• Project a grade level appropriate word problem on a white board or screen.  This should not be a worksheet. Task cards work well because the students will be concentrating on only one problem at a time.
  •  After reading the problem together, I choose students to act out the problem.
  • We reread the problem and students work the problem on wipe off white boards.
I project a new problem of the same type, and we read and discuss the problem as a class.The students solve the problem on a wipe off board or paper.  Students may draw a picture, use manipulatives such as cubes or counters. or us  math strategies that they have learned. 
                                                         Add to, or Join
Kate had 5 flowers.  Julie gave Kate 2 more flowers.  How many flowers did Kate have altogether?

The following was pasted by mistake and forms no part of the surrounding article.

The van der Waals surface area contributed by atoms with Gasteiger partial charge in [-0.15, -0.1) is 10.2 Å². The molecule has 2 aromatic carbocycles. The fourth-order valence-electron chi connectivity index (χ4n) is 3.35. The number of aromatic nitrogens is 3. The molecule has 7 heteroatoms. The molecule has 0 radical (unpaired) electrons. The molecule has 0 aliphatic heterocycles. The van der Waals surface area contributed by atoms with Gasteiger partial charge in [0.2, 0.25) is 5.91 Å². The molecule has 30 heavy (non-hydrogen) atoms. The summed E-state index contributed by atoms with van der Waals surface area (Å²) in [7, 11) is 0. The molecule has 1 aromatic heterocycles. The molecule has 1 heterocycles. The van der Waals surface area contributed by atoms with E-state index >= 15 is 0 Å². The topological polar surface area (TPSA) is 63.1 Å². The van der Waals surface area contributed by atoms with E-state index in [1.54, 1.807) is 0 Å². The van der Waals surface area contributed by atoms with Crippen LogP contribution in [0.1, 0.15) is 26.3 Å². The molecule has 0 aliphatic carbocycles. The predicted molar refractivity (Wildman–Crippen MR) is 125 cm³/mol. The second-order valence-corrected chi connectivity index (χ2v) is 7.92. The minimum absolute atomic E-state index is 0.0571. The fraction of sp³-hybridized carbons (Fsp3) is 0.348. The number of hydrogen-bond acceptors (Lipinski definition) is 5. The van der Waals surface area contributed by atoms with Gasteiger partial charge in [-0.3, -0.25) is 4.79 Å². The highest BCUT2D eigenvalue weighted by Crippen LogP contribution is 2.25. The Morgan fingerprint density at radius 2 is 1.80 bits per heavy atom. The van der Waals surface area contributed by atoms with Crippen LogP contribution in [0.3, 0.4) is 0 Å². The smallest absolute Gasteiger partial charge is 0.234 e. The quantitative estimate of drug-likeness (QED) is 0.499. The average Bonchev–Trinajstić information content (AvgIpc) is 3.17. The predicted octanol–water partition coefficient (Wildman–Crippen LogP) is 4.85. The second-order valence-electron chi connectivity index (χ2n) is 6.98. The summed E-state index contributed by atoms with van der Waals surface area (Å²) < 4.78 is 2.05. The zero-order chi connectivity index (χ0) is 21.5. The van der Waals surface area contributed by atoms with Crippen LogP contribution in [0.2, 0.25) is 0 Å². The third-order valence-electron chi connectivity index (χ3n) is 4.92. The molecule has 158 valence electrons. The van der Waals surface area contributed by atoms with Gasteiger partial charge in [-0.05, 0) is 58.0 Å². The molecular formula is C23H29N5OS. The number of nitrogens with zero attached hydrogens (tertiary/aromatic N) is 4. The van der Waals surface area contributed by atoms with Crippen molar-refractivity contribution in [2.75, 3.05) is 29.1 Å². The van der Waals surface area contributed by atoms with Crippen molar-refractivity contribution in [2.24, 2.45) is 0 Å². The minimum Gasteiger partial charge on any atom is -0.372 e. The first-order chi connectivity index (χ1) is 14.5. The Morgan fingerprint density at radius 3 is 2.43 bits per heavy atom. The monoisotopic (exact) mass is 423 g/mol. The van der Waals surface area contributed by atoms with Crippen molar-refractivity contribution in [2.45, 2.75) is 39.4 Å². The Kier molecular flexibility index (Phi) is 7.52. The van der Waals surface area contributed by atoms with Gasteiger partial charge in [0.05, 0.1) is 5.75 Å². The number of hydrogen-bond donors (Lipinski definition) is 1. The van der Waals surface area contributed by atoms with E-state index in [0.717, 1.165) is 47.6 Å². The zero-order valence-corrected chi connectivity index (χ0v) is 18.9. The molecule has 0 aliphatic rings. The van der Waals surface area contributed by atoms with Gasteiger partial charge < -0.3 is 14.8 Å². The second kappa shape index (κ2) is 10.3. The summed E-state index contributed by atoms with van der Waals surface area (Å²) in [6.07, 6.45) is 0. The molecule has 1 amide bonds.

I call two girls two the front of the class. One will play the part of Kate and the other will play the part of Julie. Kate will pick up 5 plastic or paper flowers. Julie will give Kate 2 more flowers. Kate will lay all the flowers on a table and will lead the students in counting the flowers and find the sum of 7. I will project a new Add to, or Join problem.  We will read the problem as a group and discuss it. Students will solve the problem on a wipe off board. Students may draw a picture or use manipulatives such as cubes or counters, or use a math strategy to solve the problem.
Take From, or Separate
Liam had 10 pumpkins.  He gave 2 pumpkins to Jack.  How many pumpkins did Liam have left?